After a crosstalk cancellation processing, instead of traditional HRTF filtering, BCIR data is used for BRTF filters 317 and 319 to process LS 309 and RS 311 to generate binaural signals of virtual source from the left and right rears for replay.
In addition, LS channel 309 and RS channel 311 signals are boosted by +3 dB at step 323, and before being fed to the left 327 and right channel 331, they are again processed through a −3 dB DRC unit to reduce the impact of being masked or disturbed by other channels.
The signal processing of BRTFs 317 and 319 are demonstrated in
After crosstalk cancellation processing with matrix elements:
Feeding L′ and R′ to the left and right loudspeakers at a virtual location with α and β angles to the head for binaural replay and stereo sound effect, the physical transfer from the speakers to the ears of the listener can be expressed mathematically as:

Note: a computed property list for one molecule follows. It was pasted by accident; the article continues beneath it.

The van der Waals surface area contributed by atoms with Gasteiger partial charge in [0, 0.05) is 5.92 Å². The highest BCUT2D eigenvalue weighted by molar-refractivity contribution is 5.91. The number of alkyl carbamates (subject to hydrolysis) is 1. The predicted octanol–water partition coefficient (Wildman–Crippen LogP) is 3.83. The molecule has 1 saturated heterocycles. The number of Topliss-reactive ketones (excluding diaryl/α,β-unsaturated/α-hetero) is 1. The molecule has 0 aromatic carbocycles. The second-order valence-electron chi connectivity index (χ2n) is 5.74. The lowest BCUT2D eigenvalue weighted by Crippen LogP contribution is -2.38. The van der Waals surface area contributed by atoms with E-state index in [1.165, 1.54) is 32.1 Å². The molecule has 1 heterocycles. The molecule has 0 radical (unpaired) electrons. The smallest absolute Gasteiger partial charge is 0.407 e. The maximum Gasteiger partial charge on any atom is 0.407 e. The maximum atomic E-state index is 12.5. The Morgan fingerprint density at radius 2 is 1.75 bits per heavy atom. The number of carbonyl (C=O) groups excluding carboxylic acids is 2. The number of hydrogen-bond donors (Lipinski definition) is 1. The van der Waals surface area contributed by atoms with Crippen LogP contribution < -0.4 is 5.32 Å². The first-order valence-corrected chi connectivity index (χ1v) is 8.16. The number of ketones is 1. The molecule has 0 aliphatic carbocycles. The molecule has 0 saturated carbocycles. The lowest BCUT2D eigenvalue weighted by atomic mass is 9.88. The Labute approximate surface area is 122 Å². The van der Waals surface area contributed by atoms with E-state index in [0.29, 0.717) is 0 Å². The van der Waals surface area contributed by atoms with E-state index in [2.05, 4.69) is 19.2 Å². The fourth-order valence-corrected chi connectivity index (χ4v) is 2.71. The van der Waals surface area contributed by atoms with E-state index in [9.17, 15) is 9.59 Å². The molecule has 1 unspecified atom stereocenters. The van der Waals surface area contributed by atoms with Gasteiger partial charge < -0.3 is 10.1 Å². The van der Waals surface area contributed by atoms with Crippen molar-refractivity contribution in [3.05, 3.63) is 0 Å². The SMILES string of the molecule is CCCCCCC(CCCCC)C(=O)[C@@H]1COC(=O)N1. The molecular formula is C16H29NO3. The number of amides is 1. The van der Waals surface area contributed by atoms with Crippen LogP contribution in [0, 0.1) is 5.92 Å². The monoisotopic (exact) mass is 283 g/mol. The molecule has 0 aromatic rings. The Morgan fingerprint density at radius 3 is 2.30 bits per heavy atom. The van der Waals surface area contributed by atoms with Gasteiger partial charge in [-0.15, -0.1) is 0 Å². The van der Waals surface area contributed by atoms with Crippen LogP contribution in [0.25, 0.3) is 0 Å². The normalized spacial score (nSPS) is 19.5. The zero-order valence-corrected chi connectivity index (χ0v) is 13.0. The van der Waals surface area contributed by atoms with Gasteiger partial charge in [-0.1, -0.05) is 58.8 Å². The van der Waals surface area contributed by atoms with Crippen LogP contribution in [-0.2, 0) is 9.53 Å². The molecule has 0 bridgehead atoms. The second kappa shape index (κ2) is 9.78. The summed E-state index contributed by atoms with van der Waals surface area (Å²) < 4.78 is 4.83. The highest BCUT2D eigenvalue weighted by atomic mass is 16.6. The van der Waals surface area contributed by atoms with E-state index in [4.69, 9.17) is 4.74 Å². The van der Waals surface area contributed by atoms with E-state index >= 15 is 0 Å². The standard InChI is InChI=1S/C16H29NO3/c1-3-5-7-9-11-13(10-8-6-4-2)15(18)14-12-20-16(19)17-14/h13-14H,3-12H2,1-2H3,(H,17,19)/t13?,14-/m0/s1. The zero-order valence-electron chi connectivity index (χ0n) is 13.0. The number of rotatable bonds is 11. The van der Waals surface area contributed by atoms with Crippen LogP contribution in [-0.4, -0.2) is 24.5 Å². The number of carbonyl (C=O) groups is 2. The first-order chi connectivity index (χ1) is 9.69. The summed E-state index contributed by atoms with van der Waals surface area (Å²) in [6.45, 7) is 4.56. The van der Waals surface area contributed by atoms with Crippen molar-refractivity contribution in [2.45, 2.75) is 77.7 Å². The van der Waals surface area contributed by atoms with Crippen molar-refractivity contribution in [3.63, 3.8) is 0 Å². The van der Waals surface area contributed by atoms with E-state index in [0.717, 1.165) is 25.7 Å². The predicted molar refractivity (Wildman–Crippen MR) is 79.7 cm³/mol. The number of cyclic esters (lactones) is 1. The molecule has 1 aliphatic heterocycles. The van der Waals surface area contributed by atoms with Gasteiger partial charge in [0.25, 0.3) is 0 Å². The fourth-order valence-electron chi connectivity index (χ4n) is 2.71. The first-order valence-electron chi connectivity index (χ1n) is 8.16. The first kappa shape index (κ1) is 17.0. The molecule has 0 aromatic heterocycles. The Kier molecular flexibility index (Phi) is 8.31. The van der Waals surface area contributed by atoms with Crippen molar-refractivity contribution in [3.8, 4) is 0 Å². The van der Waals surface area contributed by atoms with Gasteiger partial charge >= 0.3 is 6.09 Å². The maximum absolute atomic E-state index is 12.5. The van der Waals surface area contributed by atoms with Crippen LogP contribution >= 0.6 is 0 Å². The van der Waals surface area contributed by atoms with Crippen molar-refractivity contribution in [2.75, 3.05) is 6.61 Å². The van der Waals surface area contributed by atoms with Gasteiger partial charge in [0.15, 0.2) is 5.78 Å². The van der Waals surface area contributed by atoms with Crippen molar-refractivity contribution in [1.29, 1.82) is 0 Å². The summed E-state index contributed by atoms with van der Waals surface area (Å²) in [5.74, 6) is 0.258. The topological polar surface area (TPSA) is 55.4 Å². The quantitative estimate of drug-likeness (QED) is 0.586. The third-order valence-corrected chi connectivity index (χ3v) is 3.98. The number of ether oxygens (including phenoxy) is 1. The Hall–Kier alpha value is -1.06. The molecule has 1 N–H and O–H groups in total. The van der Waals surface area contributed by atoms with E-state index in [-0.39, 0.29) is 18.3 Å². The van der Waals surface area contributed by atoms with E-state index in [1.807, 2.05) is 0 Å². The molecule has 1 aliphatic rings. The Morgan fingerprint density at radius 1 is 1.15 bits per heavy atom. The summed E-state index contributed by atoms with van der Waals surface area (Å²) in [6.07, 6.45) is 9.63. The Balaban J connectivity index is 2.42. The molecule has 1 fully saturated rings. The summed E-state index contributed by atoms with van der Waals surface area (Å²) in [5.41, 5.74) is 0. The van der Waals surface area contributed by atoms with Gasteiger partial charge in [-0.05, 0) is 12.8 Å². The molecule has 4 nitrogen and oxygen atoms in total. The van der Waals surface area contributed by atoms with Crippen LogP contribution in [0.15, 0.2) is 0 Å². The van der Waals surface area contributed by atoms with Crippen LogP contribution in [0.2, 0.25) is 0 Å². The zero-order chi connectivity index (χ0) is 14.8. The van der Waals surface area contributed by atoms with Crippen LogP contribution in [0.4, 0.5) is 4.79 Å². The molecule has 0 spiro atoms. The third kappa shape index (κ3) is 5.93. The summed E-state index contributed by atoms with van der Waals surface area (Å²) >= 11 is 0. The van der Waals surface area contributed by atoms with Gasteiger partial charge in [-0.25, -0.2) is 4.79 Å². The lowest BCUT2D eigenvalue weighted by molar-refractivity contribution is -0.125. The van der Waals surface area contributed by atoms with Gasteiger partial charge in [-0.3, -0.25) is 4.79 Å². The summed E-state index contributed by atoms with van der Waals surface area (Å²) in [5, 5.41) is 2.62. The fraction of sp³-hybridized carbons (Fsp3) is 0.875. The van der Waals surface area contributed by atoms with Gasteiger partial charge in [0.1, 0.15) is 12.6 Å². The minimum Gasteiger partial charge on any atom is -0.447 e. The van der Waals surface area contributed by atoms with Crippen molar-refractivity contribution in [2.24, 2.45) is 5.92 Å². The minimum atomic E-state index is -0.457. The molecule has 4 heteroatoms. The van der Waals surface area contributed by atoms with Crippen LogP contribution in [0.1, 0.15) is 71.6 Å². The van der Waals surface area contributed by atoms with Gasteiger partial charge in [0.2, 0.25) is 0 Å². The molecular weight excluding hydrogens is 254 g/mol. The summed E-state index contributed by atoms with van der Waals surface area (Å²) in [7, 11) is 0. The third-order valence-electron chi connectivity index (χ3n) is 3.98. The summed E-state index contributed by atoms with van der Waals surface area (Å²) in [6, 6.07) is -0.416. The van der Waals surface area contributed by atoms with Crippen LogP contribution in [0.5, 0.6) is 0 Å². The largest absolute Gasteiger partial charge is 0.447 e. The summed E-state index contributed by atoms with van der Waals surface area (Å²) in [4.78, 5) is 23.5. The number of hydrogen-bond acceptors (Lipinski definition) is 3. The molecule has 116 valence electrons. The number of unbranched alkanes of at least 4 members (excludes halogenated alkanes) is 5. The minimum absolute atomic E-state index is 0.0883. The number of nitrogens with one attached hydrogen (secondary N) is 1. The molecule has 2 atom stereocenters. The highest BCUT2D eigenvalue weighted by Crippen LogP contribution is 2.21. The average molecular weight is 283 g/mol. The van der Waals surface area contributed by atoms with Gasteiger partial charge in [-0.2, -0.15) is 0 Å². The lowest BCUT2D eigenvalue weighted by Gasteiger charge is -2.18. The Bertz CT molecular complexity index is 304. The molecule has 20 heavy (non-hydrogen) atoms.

GC and GI are then derived from the following relations through mathematical operations:
Based on the above four equations and let α=HLL=HRR, β=HLR=HRL according to the spherical coordinate symmetry positions of head being in the middle wherein α, β represent spherical positions of the head relative to the virtual sound source L′ and R′, the following equations can be obtained:
Therefore the resulting signals of the process of
Wherein, L′ and R′ represent the left and right channel signals that are ultimately fed to the targeted dual-channel sound system. The operator ∇ represents the DRC process of −3 dB. GC and GI represent the process of combining crosstalk cancellation and generating binaural signals of a virtual sound source. In the mathematical formulas, 0.707 represents the attenuation of −3 dB and 1.414 represents enhancement of +3 dB in signal magnitude.
In reference to